The most famously neutral place on earth has been self-declared that way since Napoleon's last forays in 1815. And, perhaps more astonishingly, that neutrality has been respected by other European powers who have seen no problem with riding roughshod over other neighbours.

It's hardly an unknown on the tourism circuit, either, with eye-popping mountain scenery and some of the world's swankiest ski resorts amongst the calling cards.

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The 1980s were rather, erm, feisty in Panama. And that played a big part in the army being abolished in 1990. The Panamanian Public Forces cover policing and security matters, and although they have small warfare capabilities, they aren't used.

With two and a half decades of keeping its head down, Panama's tourist offerings are similar to Costa Rica's – lot of active, rainforest stuff. But Panama City is arguably the most buzzing capital in the region, and then there's that canal – spectacular even if just visiting the Miraflores Locks to see giant ships pass through.

The Miraflores Locks of the Panama Canal.

The Miraflores Locks of the Panama Canal. Photo: iStock

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Like Panama, Japan saw war and thought better of it. After the horrors of World War II, the country put in force a constitution that expressly forbids it from taking part in wars. But you don't need spurious pacifist reasons to go visit – Japan is one of the most culturally fascinating places on earth, with the big cities packing in huge levels of energy and prodigious quirky subcultures. Throw in bullet trains, hot spring retreats and Mount Fuji, and would-be soldiers have plenty to keep themselves occupied.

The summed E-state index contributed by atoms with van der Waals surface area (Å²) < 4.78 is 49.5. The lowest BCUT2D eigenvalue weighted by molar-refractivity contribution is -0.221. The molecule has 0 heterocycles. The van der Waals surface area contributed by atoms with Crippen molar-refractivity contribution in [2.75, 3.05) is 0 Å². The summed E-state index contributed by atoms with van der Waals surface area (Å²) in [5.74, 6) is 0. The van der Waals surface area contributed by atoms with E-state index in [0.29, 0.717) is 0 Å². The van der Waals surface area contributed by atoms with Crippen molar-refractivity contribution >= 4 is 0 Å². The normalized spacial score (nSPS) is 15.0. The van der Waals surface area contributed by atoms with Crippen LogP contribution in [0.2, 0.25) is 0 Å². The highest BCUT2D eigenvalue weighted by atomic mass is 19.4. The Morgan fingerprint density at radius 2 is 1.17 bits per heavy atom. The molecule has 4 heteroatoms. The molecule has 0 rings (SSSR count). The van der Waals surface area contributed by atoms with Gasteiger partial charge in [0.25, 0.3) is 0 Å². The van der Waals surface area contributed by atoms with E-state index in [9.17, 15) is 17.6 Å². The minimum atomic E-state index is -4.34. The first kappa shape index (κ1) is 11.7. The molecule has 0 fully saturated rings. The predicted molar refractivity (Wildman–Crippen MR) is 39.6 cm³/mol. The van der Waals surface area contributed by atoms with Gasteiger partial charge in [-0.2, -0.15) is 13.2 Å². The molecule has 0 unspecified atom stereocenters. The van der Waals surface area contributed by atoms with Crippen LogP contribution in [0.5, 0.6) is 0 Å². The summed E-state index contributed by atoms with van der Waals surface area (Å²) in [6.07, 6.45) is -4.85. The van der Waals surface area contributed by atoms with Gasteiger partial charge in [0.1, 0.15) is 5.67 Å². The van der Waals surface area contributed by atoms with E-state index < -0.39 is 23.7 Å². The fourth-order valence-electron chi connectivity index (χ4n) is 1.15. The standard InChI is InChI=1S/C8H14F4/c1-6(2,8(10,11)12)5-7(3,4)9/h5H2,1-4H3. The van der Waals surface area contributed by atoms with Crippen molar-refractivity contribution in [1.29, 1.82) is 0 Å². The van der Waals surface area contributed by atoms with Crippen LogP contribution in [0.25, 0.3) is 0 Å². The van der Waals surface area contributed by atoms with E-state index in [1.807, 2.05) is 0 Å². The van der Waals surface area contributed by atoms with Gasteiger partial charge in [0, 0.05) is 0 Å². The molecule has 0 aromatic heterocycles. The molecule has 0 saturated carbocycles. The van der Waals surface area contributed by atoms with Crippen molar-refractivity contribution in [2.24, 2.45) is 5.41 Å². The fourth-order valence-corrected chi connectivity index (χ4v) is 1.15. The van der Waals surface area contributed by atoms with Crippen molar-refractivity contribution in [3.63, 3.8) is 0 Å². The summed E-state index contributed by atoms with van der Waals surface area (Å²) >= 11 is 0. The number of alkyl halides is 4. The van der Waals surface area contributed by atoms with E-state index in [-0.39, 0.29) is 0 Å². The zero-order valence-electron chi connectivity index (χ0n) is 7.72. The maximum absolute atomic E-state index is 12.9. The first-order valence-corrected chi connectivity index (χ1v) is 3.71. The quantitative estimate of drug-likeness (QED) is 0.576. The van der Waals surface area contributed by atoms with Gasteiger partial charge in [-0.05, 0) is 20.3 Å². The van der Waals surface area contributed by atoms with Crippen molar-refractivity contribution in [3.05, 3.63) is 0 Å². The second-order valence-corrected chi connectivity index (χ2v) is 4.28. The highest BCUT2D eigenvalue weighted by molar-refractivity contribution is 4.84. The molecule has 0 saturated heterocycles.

See also: Twenty things that will surprise first-time visitors to Japan


Qatar is where the Global Peace Index starts to look a little dubious. It may be getting off the wars in Syria and Yemen on some sort of technicality, but let's not pretend none of its billowing oil wealth is going there. It certainly seems less hugs and flowers inclined than the likes of say, Dominica or Palau.

In terms of tourism, Qatar's not as developed as nearby Dubai, but it wants to be. There are plenty of big cultural projects, several turbo-posh hotels, and it's an option for a stopover on the route to Europe now that Qatar Airways flies from Oz.

Doha, Qatar.

Doha, Qatar. Photo: iStock

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Consistently getting the best ratings in South America for all manner of goodies such as press freedom and lack of corruption, Uruguay has a strong commitment to peace. It apparently contributes more UN Peacekeepers per capita than any other country.

It's generally happy as the underdog sandwiched between big brother neighbours Argentina and Brazil, charming through colonial architecture in Colonia and Montevideo and a hugely underrated wine scene.

Punta Ballena, Uruguay.

Punta Ballena, Uruguay. Photo: iStock

See also: Why this overlooked South American country could be its best


The final entrant on the list is the one most synonymous with war. And is a measure of how much South-East Asia has calmed down in the last couple of decades that it's not at war now. This isn't a conscious pacifist decision – it's just that there's not a big enough bone of contention to pick battles with the neighbours over.

Vietnam is now firmly in place on the backpacker trail – with Ha Long Bay being the postcard pic magnet, and the cities of Hanoi and Ho Chi Minh city adding the frenetic and often foodie energy.